"I print at my own risk," said the author, "and I expect to make at least a thousand ducados* with this first edition, which is to be of two thousand copies that should sell in the blink of an eye at six reales** apiece."
"A fine calculation you’re making!" said Don Quixote. "It seems you don't know the ins and outs of the printers, and the false accounting that some of them use. I promise you when you find yourself weighed down with two thousand copies, you will feel so careworn that it will astonish you, particularly if the book is unusual and not at all humorous."
"Then what!" said the author. "Sir, do you wish me to give it to a bookseller who will give three maravedís*** for the copyright and think he is doing me a favor? I do not print my books to win fame in the world, for I am already well-known by my works. I want to get something out of it, otherwise fame is not worth a cuatrín****."
*1,000 ducados, in today’s prices and currencies, might equal roughly €28,125 or US$35,600. By comparison, Cervantes may have received about 100 to 125 ducados for the first book of Don Quixote. The contract has been lost, but that price is in keeping with what he made for other books.
**6 reales, in today’s equivalent currencies, might be about €15.35 or US$19.43. The first book of Don Quixote sold for 290.5 maravedís, or about €21.78 or US$27.57.
***About €0.23 or US$0.28 – we could translate it into American English as a “quarter.”
****A coin worth so little that no one recalls its value anymore. We could translate it as a “penny” or “farthing” and probably be close to the original meaning.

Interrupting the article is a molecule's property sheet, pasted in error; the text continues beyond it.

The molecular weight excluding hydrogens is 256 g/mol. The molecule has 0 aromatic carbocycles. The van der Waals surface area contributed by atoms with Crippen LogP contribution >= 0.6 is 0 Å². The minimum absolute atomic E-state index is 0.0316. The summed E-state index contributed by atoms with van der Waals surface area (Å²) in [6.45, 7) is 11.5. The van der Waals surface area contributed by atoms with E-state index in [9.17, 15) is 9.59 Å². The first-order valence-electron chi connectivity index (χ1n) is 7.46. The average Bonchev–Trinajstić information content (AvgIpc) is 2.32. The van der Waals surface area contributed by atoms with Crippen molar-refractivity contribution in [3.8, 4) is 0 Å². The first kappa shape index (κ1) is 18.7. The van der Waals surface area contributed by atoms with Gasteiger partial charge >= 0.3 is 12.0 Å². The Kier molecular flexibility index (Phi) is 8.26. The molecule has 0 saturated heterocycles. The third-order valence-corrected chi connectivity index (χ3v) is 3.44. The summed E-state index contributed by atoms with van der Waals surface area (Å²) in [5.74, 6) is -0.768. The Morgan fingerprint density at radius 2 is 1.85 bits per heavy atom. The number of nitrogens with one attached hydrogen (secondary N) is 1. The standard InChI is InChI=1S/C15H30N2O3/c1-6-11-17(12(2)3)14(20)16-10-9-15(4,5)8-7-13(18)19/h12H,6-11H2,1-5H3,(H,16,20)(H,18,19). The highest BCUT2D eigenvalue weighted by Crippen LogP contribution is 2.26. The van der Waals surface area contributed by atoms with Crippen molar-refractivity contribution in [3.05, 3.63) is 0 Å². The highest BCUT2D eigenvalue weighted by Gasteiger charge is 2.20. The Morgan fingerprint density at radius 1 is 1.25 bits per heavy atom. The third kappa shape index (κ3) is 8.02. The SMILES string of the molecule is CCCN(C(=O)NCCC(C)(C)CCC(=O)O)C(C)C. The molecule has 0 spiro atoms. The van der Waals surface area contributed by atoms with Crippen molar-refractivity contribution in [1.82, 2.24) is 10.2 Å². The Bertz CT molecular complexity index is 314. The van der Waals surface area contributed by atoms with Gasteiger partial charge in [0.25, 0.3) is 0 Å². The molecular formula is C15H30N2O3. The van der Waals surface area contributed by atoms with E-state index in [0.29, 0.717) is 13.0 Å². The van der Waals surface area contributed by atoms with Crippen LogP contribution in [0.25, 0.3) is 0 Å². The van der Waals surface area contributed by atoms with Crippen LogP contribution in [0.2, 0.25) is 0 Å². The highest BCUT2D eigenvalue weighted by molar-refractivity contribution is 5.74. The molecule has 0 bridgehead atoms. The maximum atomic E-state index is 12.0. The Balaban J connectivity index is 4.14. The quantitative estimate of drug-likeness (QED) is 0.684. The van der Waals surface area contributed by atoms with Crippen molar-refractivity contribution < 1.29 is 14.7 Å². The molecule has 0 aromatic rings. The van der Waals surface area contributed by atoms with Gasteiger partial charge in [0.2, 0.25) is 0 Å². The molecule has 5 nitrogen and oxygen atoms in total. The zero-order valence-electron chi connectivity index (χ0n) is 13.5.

— Sue Burke
A more detailed analysis of how little Cervantes made from Don Quixote is available here:
My junior high school had a scandalous “secret” that older students would melodramatically point out to incoming seventh-graders. The hallway floors in one of the buildings was edged with decorative glazed tiles in bright colors. On the first floor near the office, amid tiles depicting geometric shapes, anchors, lions, birds, shields, and other motifs, there was a swastika!
Oh, no! Why?
The answer involved a history lesson. The swastika symbol was old, older than Nazis and World War II. Nazis didn’t invent it, they only used it. Our building was older than the Nazis, so when it was built, the ancient symbol had seemed innocent, just like the lions and anchors.
We learned a lot in those buildings. In my case, classes included Spanish, algebra, geometry, civics, literature, art, home economics, and gym. But in the hallways, thanks to that scandalous tile, we also learned a lesson about the world, an idea some adults still don’t quite get. Things change over time, and the past holds surprises.
We also wondered why we were attending such old, decrepit buildings. This wasn’t just us kids whining, since teachers and parents had the same question. At some point – I can’t find out exactly when – the buildings were torn down and replaced by a new middle school elsewhere in the city.
My old junior high school was so unloved that I cannot find a single photo of the buildings on the Internet. All I could find were tiles in the Men’s Gymnasium,
built in 1917, at Indiana University.
They seem to have come from the same manufacturer as the ones at my junior high school.
The tiled floor at my school with the swastika has disappeared. It became history, a memory with a lesson.
And the world keeps changing.
— Sue Burke
Also posted at my professional website, http://www.sue.burke.name
I am a total Earthling. By that I mean I am entirely used to this planet’s environment.
Here’s a small example: